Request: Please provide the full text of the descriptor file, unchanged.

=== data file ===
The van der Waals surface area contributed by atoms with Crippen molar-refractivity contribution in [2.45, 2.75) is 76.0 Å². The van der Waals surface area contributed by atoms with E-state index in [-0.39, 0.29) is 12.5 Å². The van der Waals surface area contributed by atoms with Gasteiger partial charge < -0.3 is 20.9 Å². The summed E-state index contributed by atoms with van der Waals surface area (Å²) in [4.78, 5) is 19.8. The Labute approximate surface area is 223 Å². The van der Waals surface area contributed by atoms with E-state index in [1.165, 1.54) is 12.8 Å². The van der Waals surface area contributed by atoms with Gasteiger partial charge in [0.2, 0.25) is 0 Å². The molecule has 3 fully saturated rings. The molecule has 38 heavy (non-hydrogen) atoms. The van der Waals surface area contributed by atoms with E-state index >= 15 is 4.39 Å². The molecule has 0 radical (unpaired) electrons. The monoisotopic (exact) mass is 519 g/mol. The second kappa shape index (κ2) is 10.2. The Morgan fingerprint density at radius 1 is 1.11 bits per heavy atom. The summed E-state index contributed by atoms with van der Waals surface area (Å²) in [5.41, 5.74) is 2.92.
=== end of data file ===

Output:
The van der Waals surface area contributed by atoms with Crippen molar-refractivity contribution in [2.45, 2.75) is 76.0 Å². The van der Waals surface area contributed by atoms with E-state index in [-0.39, 0.29) is 12.5 Å². The van der Waals surface area contributed by atoms with Gasteiger partial charge < -0.3 is 20.9 Å². The summed E-state index contributed by atoms with van der Waals surface area (Å²) in [4.78, 5) is 19.8. The Labute approximate surface area is 223 Å². The van der Waals surface area contributed by atoms with E-state index in [1.165, 1.54) is 12.8 Å². The van der Waals surface area contributed by atoms with Gasteiger partial charge in [0.2, 0.25) is 0 Å². The molecule has 3 fully saturated rings. The molecule has 38 heavy (non-hydrogen) atoms. The van der Waals surface area contributed by atoms with E-state index >= 15 is 4.39 Å². The molecule has 0 radical (unpaired) electrons. The monoisotopic (exact) mass is 519 g/mol. The second kappa shape index (κ2) is 10.2. The Morgan fingerprint density at radius 1 is 1.11 bits per heavy atom. The summed E-state index contributed by atoms with van der Waals surface area (Å²) in [5.41, 5.74) is 2.92.